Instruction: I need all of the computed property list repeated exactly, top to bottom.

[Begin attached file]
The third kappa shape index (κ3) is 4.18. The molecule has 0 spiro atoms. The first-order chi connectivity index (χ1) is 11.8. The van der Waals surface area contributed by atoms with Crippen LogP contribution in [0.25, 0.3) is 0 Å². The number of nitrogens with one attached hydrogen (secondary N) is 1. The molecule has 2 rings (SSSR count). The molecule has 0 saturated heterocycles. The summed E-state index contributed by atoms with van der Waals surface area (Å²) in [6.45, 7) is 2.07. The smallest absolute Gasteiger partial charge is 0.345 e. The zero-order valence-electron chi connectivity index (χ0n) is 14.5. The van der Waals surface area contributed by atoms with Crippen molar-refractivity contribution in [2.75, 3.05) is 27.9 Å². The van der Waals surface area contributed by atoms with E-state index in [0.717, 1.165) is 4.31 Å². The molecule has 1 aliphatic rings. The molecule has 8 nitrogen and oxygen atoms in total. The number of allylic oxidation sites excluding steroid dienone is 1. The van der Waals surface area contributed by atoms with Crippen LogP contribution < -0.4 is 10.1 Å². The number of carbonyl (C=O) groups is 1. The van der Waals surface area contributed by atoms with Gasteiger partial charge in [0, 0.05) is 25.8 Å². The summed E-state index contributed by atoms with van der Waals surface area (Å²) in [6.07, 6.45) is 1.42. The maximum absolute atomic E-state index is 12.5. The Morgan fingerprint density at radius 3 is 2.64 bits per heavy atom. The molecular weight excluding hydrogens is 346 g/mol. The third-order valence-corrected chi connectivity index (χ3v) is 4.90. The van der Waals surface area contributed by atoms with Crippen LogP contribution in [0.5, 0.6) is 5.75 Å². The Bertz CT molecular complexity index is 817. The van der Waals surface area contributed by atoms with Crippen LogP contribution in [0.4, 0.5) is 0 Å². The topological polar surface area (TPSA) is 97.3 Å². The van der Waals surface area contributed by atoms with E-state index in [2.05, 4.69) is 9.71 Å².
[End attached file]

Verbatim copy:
The third kappa shape index (κ3) is 4.18. The molecule has 0 spiro atoms. The first-order chi connectivity index (χ1) is 11.8. The van der Waals surface area contributed by atoms with Crippen LogP contribution in [0.25, 0.3) is 0 Å². The number of nitrogens with one attached hydrogen (secondary N) is 1. The molecule has 2 rings (SSSR count). The molecule has 0 saturated heterocycles. The summed E-state index contributed by atoms with van der Waals surface area (Å²) in [6.45, 7) is 2.07. The smallest absolute Gasteiger partial charge is 0.345 e. The zero-order valence-electron chi connectivity index (χ0n) is 14.5. The van der Waals surface area contributed by atoms with Crippen molar-refractivity contribution in [2.75, 3.05) is 27.9 Å². The van der Waals surface area contributed by atoms with E-state index in [0.717, 1.165) is 4.31 Å². The molecule has 1 aliphatic rings. The molecule has 8 nitrogen and oxygen atoms in total. The number of allylic oxidation sites excluding steroid dienone is 1. The van der Waals surface area contributed by atoms with Crippen LogP contribution < -0.4 is 10.1 Å². The number of carbonyl (C=O) groups is 1. The van der Waals surface area contributed by atoms with Gasteiger partial charge in [0, 0.05) is 25.8 Å². The summed E-state index contributed by atoms with van der Waals surface area (Å²) in [6.07, 6.45) is 1.42. The maximum absolute atomic E-state index is 12.5. The Morgan fingerprint density at radius 3 is 2.64 bits per heavy atom. The molecular weight excluding hydrogens is 346 g/mol. The third-order valence-corrected chi connectivity index (χ3v) is 4.90. The van der Waals surface area contributed by atoms with Crippen LogP contribution in [0.5, 0.6) is 5.75 Å². The Bertz CT molecular complexity index is 817. The van der Waals surface area contributed by atoms with Crippen LogP contribution in [0.4, 0.5) is 0 Å². The topological polar surface area (TPSA) is 97.3 Å². The van der Waals surface area contributed by atoms with E-state index in [2.05, 4.69) is 9.71 Å².